He encouraged two young men to join him to form the core of the Marist Brothers, and others soon followed.
Marist Brothers’ birthplace
La Valla became the birthplace of the Marist Brothers, named after the veneration of and devotion to Mary.
Between 1817 and 1824 Marcellin started a primary school at La Valla which became a teacher training centre for his young Brothers.
Our group of pilgrims was privileged to celebrate the Eucharist at Marcellin’s old wooden table in his house at La Valla.
We stayed at the hermitage near St Chamond, where Champagnat built a novitiate. The building is a sign of his trust in God and the success the Brothers had become.
What strikes me about the life of St Marcellin Champagnat (he was canonised in 1999) is his absolute resolution to be a priest, despite the many setbacks, including failing the first year at his minor seminary. The multi-storey hermitage that he and his Brothers built is testimony to the determination they had.
An unexpected surprise for us on pilgrimage was the opportunity to participate in the Sunday Mass at Taizé, about two hours’ drive from St Chamond.
The spirit of the place is just as I imagined it would be. There is a tremendous sense of community among the different people from all over the world. I was excited to see so many enthusiastic young people. The place is simple, but the experience is very powerful.
And this month Taizé is coming to South Africa, on the Youth Pilgrimage of Trust in Cape Town.
Visit to Taizé
At Taizé, I reflected on the life of the founder, Brother Roger Schütz, who as a 24-year-old left Switzerland shortly after the outbreak of World War II to establish a house that accommodated both Christian and Jewish refugees from Nazi persecution.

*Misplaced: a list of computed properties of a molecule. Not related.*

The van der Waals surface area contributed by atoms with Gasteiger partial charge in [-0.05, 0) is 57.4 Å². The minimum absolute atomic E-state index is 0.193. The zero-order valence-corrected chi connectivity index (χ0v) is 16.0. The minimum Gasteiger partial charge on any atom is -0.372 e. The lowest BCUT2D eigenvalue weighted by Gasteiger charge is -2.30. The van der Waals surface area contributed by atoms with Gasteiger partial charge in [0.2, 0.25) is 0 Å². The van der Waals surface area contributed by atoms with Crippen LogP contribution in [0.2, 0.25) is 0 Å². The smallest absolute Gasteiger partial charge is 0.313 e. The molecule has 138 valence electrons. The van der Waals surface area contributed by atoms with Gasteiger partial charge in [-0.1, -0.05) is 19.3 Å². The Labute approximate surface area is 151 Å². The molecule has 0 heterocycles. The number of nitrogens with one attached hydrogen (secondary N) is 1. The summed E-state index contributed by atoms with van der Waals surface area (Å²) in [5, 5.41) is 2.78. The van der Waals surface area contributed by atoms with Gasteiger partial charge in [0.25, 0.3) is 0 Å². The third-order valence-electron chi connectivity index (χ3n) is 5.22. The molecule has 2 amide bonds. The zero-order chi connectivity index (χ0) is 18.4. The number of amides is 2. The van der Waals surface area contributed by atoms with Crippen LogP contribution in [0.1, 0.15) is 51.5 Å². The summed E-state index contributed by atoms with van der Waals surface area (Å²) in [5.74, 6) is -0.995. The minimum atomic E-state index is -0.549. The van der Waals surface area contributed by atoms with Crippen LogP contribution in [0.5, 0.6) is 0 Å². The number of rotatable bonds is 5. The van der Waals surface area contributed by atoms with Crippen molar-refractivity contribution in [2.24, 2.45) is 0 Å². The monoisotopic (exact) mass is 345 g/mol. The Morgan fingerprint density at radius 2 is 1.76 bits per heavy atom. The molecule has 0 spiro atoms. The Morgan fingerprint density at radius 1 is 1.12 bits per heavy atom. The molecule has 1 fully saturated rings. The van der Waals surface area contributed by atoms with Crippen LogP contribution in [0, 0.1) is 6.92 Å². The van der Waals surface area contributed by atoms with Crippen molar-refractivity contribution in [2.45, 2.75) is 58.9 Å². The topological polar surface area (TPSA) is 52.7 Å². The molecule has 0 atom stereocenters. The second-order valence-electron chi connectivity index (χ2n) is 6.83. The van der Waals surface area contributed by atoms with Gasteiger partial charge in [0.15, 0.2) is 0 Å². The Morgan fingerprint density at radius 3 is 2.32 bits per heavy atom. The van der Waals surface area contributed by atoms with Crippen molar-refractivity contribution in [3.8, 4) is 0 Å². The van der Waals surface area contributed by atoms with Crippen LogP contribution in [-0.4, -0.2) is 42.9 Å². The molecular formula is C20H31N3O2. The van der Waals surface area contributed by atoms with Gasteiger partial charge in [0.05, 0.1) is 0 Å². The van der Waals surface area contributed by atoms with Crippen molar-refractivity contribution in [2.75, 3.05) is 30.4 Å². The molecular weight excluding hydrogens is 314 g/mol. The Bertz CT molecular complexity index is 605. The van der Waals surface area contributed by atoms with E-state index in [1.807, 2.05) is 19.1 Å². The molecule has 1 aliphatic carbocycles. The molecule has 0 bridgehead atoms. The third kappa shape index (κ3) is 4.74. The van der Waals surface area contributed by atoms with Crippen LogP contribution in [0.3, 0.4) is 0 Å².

Later he established a monastery there to promote ecumenical ideas and work among the youth.
At the airport back in Rome I picked up a book written by a lesser-known young person, Greta Thunberg. She’s a young Swedish activist who, at age 15, began protesting outside the Swedish parliament about the need for immediate action to combat climate change.
Greta, still just 16 years old, is now an outspoken climate activist and has even delivered a TED Talk.
A few years ago she was diagnosed with Asperger’s syndrome and selective mutism. She has explained that selective mutism means she speaks only when she needs to. “Now is one of those moments,” she added.
She reminds us again of the power of young people. In a speech to British members of parliament earlier this year she told them: “You lied to us. You gave us false hope. You told us that the future was something to look forward to.
“And the saddest thing is that most children are not even aware of the fate that awaits us. We will not understand it until it’s too late. And yet we are the lucky ones. Those who will be affected the hardest are already suffering the consequences. But their voices are not heard.”
The message of people like St Marcellin, Br Roger and Greta Thunberg is simple: young people with a vision can change the world.
Dr Mark Potterton is the principal of Sacred Heart College Primary School in Observatory, Johannesburg. He was part of a Marist school leadership group who were on a pilgrimage to Rome and Champagnat country in France.